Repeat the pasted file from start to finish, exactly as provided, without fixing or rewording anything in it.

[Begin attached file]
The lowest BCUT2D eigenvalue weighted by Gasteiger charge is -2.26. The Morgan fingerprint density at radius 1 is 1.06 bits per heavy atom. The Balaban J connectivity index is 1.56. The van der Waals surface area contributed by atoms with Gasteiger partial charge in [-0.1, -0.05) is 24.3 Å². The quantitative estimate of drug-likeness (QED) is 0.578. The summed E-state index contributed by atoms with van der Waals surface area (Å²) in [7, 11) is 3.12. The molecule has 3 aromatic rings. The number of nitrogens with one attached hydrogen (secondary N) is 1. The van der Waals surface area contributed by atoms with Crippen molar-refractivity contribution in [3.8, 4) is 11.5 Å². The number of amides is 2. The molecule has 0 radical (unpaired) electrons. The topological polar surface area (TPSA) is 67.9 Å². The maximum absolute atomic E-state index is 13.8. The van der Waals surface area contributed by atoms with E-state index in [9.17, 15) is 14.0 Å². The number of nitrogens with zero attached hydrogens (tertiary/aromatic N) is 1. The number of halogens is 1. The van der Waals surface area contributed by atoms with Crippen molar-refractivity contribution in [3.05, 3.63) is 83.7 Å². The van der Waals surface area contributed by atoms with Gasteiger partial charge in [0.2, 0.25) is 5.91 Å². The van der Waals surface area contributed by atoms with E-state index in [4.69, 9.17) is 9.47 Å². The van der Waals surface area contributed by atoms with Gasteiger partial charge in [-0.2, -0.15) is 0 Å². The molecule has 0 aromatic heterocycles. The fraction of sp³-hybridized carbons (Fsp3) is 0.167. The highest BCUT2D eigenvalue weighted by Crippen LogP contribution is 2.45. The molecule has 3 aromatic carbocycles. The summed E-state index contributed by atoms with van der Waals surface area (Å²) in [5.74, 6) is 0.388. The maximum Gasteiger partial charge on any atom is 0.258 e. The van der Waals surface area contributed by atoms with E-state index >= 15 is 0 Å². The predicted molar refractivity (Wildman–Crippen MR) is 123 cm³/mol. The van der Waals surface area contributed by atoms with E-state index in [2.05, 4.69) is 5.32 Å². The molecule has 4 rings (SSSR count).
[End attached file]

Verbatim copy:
The lowest BCUT2D eigenvalue weighted by Gasteiger charge is -2.26. The Morgan fingerprint density at radius 1 is 1.06 bits per heavy atom. The Balaban J connectivity index is 1.56. The van der Waals surface area contributed by atoms with Gasteiger partial charge in [-0.1, -0.05) is 24.3 Å². The quantitative estimate of drug-likeness (QED) is 0.578. The summed E-state index contributed by atoms with van der Waals surface area (Å²) in [7, 11) is 3.12. The molecule has 3 aromatic rings. The number of nitrogens with one attached hydrogen (secondary N) is 1. The van der Waals surface area contributed by atoms with Crippen molar-refractivity contribution in [3.8, 4) is 11.5 Å². The number of amides is 2. The molecule has 0 radical (unpaired) electrons. The topological polar surface area (TPSA) is 67.9 Å². The maximum absolute atomic E-state index is 13.8. The van der Waals surface area contributed by atoms with E-state index in [9.17, 15) is 14.0 Å². The number of nitrogens with zero attached hydrogens (tertiary/aromatic N) is 1. The number of halogens is 1. The van der Waals surface area contributed by atoms with Crippen molar-refractivity contribution in [3.05, 3.63) is 83.7 Å². The van der Waals surface area contributed by atoms with Gasteiger partial charge in [0.2, 0.25) is 5.91 Å². The van der Waals surface area contributed by atoms with E-state index in [4.69, 9.17) is 9.47 Å². The van der Waals surface area contributed by atoms with Gasteiger partial charge in [-0.2, -0.15) is 0 Å². The molecule has 0 aromatic heterocycles. The fraction of sp³-hybridized carbons (Fsp3) is 0.167. The highest BCUT2D eigenvalue weighted by Crippen LogP contribution is 2.45. The molecule has 3 aromatic carbocycles. The summed E-state index contributed by atoms with van der Waals surface area (Å²) in [5.74, 6) is 0.388. The maximum Gasteiger partial charge on any atom is 0.258 e. The van der Waals surface area contributed by atoms with E-state index >= 15 is 0 Å². The predicted molar refractivity (Wildman–Crippen MR) is 123 cm³/mol. The van der Waals surface area contributed by atoms with E-state index in [2.05, 4.69) is 5.32 Å². The molecule has 4 rings (SSSR count).